Jorge Luis Borges: The Last Interview: And Other Conversations (Paperback)
“Believe me: the benefits of blindness have been greatly exaggerated. If I could see, I would never leave the house, I’d stay indoors reading the many books that surround me.”
—Jorge Luis Borges
Days before his death, Borges gave an intimate interview to his friend, the Argentine journalist Gloria Lopez Lecube. That interview is translated for the first time here, giving English-language readers a new insight into his life, loves, and thoughts about his work and country at the end of his life.
Accompanying that interview are a selection of the fascinating interviews he gave throughout his career. Highlights include his celebrated conversations with Richard Burgin during Borges's time as a lecturer at Harvard University, in which he gives rich new insights into his own works and the literature of others, as well as discussing his now oft-overlooked political views. The pieces combine to give a new and revealing window on one of the most celebrated cultural figures of the past century.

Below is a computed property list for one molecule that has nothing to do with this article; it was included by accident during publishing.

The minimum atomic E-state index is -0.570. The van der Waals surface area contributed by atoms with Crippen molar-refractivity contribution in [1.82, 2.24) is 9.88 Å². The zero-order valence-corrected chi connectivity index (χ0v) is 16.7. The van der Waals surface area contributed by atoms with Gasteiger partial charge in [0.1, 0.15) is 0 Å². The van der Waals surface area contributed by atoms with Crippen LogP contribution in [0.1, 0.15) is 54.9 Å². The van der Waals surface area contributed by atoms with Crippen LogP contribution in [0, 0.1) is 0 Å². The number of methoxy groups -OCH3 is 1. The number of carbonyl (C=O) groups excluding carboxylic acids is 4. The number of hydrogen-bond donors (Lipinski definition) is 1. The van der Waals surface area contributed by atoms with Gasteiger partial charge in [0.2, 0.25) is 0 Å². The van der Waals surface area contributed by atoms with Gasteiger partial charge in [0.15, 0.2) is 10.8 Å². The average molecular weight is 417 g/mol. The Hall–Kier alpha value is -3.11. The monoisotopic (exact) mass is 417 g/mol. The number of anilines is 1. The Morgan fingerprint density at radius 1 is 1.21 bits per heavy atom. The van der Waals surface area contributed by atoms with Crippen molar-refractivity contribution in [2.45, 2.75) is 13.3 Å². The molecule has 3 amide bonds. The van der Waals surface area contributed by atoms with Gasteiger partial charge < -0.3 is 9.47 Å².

About the Author
Jorge Luis Borges (b. 1899, Buenos Aires, Argentina; d. 1986, Geneva, Switzerland) was an Argentine short-story writer, poet, essayist and translator. He was one of the greatest literary figures of the twentieth century, inspiring generations of writers in the US and UK as well as his native Latin America. He is most famous for the short-story collections "Ficciones" (1944) and "The Aleph" (1949).
“Borges is arguably the great bridge between modernism and post-modernism in world literature.” —David Foster Wallace, The New York Times
“Borges is the most important Spanish-language writer since Cervantes. . . . To have denied him the Nobel Prize is as bad as the case of Joyce, Proust, and Kafka.” —Mario Vargas Llosa
“Without Borges the modern Latin American novel simply would not exist.” —Carlos Fuentes
“[Borges] has lifted fiction away from the flat earth where most of our novels and short stories still take place.” —John Updike
“[Borges] engages the heart as well as the intelligence; his genius strikes, undismayed as Theseus, through the labyrinths of our life and time to the accomplishment of new, inspiring and stunningly beautiful work.” —John Barth